Volume 95, Issue 40

Tuesday, November 13, 2001
Search the Archives:
Tips for searching

Campus and Culture
Submit Letter
Contact Us
About the Gazette


Confidentiality called into question

Sixth? Maclean's screws us again

Peaceniks get rowdy

Western remembers violent century of warfare

Walkerton doc issues warning

Confidentiality called into question

Lawyer refutes SSSC claims

By Erin Conway-Smith
Gazette Staff

A top London lawyer says the Social Science Students' Council had little reason to hold their meetings in confidential session, despite claims by SSSC officials that such steps were taken for legal considerations.

In addition to last Wednesday's council meeting, which moved into confidential, a three-hour council meeting held Sunday afternoon was almost entirely confidential.

The meetings, which discussed overdue bills from Orientation week activities totalling $7,400, were held in confidentiality because a member's conduct was to be discussed, said SSSC president Duane Baxter.

Legal liability for slander was the main reasons considered before moving into confidentiality, said Kevin Atcheson, SSSC speaker.

"We were dealing with the conduct of a member," Atcheson said. "We didn't know and still don't know where that will lead us."

By law, slander is the defamation of an individual that lowers that individual's reputation, said Rene Gasparotto, a media lawyer for Siskinds law firm.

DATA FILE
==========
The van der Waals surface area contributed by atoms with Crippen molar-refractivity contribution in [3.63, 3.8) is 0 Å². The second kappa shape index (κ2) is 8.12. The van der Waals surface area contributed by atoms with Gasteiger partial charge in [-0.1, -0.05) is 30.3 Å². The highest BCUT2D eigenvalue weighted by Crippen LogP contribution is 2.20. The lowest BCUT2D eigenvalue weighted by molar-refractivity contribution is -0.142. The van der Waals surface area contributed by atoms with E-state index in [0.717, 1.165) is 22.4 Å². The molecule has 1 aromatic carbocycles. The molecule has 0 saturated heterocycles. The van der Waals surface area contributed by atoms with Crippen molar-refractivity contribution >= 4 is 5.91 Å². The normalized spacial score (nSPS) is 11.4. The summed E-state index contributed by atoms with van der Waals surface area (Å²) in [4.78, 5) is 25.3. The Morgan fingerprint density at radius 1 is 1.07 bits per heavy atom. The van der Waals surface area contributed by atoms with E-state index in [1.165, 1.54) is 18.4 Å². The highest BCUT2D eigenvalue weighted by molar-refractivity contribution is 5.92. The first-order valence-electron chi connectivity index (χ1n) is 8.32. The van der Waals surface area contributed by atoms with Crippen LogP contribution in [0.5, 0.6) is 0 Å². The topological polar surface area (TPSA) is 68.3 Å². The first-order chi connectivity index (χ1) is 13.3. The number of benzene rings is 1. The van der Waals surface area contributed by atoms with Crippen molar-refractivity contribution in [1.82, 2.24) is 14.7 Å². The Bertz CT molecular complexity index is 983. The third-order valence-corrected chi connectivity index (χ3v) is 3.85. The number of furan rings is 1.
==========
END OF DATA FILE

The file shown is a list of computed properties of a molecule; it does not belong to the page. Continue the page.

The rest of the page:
But, he added, the law does allow for opinion, as long as it is based on facts.

"As long as the facts are right, the law lets you express opinion – even if it is an extreme opinion," Gasparotto said. "If they are only going to mention matters that are true, I don't know why they would be that concerned [about slander]."

The SSSC was following the guidelines laid out in Robert's Rules of Order – a popular guide that explains how meetings should operate, Baxter said.

"In Robert's Rules [of Order], if you are going to discuss a member's conduct, you have to go into confidential," Baxter said.

The SSSC may be hiding behind Robert's Rules, Gasparotto added.

Baxter said he sought advice on the subject of confidentiality from Atcheson.

Atcheson said he has no legal knowledge, but does have previous experience with Robert's Rules from which his advice to Baxter was based.

SSSC councilor Eric Fortin voted against a motion to move Wednesday's meeting into confidentiality because, he said, he did not feel the rationale had been clearly communicated to council members.

"[Baxter and SSSC VP-finance Owais Rafiq] made it clear they would not be discussing information if it wasn't in confidential," he said. "They were playing a catch-22 game."

To Contact The News Department:

Copyright The Gazette 2001